Bowel management – how to help: Biofeedback may be helpful if first line measures have not worked
There are two broad categories of bowel symptoms, once red flags have been excluded; not going (constipation or obstructive defaecation) and not being able to stop going (faecal incontinence).
First line conservative care can be offered by any health care professional (HCP), from primary care practice nurse, GP, or pharmacist, to specialist teams comprising colorectal surgeons, gastroenterologists, bowel nurses and pelvic floor physiotherapists.
Essential first responses often include possible medication or diet causes, contributing mobility or pre-existing bowel habits, previous surgery or life changes.
We have noted that 60 to 70% of symptoms will improve when simple measures such as diet, fluids, and technique and position for evacuation are addressed.
This is often the stage at which proper laxative use can be guided, or loperamide use (to slow down rather than stop) can be outlined depending on whether constipation or incontinence is an issue.
These first line measures are very cost effective when delivered by the first clinician the patient sought help from.
“We have noted that 60 to 70% of symptoms will improve when simple measures are addressed”
Once onward referral is indicated and the patient attends for specialist care – for example with a specialist physiotherapist or nurse – management may include:
• Use of a bowel diary
• Assessment of obstetric trauma
• Pelvic floor power and strengthening exercises
• Splinting options for a rectocele
• Handheld rectal irrigation
• Consideration of possible internal rectal prolapse and concurrent bladder symptoms addressed.
For a small group of patients, bio-feedback may be offered as a specialist management.
The phrase bio-feedback is used very broadly – a careful rectal examination that encourages correct functional use of the muscles both for contracting and relaxing during strain is actually a form of bio-feedback. The patient will be actively engaged and through language, verbal feedback, repetition and communication this can re-train and re-educate. The shared goal would be for the patient to put into practice what they have learned and begin to see symptom improvement.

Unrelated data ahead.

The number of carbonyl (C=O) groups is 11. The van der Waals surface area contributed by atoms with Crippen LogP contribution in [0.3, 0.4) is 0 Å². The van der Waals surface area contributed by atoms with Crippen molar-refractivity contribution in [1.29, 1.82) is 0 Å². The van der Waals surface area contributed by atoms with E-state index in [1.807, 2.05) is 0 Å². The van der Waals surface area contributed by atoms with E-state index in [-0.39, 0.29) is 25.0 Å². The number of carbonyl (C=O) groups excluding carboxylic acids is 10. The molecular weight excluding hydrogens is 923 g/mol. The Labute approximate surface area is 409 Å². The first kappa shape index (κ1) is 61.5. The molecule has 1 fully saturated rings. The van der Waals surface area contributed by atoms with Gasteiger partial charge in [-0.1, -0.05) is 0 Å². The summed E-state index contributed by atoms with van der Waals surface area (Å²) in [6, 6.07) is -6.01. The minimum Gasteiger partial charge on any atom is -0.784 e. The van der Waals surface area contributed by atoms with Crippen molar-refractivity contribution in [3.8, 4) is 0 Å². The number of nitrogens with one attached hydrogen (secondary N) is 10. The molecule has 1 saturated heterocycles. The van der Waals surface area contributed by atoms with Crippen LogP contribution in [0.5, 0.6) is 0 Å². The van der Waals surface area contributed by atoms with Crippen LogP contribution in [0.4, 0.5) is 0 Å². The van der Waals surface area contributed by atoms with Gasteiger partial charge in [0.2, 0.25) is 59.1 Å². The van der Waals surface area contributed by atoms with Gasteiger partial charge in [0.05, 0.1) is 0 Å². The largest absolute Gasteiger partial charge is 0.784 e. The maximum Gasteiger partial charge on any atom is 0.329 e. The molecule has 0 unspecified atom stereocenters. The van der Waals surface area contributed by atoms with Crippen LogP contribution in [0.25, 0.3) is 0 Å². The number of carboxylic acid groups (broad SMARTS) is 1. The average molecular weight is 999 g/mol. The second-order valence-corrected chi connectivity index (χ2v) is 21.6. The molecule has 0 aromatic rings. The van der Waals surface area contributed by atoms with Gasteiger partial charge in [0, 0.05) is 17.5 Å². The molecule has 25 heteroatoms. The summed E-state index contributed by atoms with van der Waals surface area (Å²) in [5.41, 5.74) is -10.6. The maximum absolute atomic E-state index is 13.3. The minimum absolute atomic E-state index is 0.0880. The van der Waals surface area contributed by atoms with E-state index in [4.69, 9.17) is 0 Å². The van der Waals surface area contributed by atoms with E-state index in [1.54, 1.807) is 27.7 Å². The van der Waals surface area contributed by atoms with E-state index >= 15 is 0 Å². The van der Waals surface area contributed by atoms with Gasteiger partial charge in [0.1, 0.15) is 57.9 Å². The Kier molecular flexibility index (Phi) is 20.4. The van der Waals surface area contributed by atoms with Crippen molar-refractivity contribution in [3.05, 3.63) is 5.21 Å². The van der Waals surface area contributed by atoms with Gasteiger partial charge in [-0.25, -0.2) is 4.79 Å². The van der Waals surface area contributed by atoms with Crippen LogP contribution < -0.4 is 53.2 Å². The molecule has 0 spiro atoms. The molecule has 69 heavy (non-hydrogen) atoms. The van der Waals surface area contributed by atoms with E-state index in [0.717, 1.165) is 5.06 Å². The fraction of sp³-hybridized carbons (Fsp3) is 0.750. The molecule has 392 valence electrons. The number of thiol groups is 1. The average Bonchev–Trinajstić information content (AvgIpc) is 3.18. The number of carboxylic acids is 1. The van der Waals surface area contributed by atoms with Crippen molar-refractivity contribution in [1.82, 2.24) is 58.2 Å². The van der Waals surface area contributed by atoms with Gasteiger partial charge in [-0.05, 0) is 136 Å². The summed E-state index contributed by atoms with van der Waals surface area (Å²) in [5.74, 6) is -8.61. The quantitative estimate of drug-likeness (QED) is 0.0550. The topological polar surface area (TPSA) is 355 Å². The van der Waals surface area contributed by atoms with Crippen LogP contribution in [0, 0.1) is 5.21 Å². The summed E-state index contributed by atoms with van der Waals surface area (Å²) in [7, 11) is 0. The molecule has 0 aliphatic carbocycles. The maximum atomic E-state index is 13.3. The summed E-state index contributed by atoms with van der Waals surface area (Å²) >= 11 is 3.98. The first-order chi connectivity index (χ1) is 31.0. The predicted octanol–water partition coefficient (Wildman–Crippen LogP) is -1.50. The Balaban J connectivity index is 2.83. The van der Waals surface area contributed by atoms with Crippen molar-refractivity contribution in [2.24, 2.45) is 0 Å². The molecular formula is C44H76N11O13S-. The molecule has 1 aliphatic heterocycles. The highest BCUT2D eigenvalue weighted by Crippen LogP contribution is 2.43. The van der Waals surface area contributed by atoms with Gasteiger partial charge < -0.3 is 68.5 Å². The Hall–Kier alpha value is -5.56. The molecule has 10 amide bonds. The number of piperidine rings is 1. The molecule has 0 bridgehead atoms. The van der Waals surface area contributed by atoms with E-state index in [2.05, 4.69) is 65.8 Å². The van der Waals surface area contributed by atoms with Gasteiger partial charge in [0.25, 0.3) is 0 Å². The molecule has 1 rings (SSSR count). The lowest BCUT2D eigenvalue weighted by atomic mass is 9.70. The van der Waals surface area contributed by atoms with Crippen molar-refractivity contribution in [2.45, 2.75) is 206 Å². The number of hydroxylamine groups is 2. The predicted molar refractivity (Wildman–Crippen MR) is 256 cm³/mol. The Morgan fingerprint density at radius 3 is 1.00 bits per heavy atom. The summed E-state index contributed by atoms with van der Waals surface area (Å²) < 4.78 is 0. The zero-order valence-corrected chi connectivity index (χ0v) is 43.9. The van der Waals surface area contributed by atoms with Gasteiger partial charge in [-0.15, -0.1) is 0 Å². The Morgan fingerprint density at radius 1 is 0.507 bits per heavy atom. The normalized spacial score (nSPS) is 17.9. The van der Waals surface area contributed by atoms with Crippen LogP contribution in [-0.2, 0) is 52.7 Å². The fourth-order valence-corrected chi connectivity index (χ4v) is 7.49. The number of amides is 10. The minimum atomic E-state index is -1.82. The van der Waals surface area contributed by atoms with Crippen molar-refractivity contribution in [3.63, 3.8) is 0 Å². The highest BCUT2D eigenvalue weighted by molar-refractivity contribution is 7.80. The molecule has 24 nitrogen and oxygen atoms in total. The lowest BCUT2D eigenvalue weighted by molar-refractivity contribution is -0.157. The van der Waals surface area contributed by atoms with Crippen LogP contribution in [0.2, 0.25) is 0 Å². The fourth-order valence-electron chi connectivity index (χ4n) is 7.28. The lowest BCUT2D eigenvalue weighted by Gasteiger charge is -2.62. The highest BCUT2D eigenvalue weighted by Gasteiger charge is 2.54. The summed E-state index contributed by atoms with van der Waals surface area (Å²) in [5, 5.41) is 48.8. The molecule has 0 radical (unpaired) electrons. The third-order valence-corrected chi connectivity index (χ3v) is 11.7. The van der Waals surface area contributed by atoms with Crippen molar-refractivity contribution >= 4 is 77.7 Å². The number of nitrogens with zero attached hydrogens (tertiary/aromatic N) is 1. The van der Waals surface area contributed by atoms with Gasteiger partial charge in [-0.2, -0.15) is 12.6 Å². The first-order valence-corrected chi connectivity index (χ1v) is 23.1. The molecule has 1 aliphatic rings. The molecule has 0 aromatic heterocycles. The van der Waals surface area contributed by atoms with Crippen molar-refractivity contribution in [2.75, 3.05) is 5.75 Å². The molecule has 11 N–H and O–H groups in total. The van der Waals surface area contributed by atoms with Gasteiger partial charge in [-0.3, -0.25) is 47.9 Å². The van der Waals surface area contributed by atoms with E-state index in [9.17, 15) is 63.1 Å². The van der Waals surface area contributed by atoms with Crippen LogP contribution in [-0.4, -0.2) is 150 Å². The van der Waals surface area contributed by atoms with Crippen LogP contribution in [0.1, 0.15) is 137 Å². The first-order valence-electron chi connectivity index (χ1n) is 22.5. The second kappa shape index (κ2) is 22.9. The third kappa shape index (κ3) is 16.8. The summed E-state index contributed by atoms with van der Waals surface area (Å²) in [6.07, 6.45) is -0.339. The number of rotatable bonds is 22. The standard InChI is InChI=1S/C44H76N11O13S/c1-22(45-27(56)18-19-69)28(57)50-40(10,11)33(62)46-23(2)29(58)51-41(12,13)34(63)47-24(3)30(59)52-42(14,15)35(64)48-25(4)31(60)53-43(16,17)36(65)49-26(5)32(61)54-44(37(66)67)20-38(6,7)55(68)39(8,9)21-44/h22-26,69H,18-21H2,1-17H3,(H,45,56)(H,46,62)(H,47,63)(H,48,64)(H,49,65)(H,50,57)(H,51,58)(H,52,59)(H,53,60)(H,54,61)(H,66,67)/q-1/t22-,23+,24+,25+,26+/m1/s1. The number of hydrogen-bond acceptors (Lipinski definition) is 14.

Sometimes the muscles that need retraining are inherently over active and it is a harder challenge to teach the process of ‘letting go’. Specialist therapists and nurses may offer a handheld device to indicate the muscle activity visually and facilitate the process of learning to let go. This may be through an electromyography unit or pressure sensitive manometry.
Other techniques may include training awareness of the whole zone around the pelvis and practising letting go via diaphragm, deep core muscles and pelvic floor. This harnesses the patient’s own awareness and does not require an external machine to illustrate the result.
There may be a need to reduce the sensitivity within the rectum and allow it to fill without great urgency. This usually requires use of the pelvic floor muscles to trigger a delay, or a holding on sensation. This technique can be adopted by the patient during real bowel urgency at home and sometimes it is practised in the form of rectal balloon catheters with or without visual feedback.
There are some centres that offer a series of repeated sessions using balloon catheters to help to re-educate release work of the muscles during expulsion and hold ability during filling.
Generally, any management option should be patient-centred and the effect reviewed regularly. Clinical experience shows us that for some patients, improvement is rapid, patient goals are met quickly and self-management achieved early. For others, repetition is needed and if progress is not achieved a review of the approach or escalation into a multidisciplinary team case review is indicated.
Sally Sheppard is Team Lead Women’s and Men’s Health Physiotherapy Service, Poole Hospital NHS Foundation Trust.
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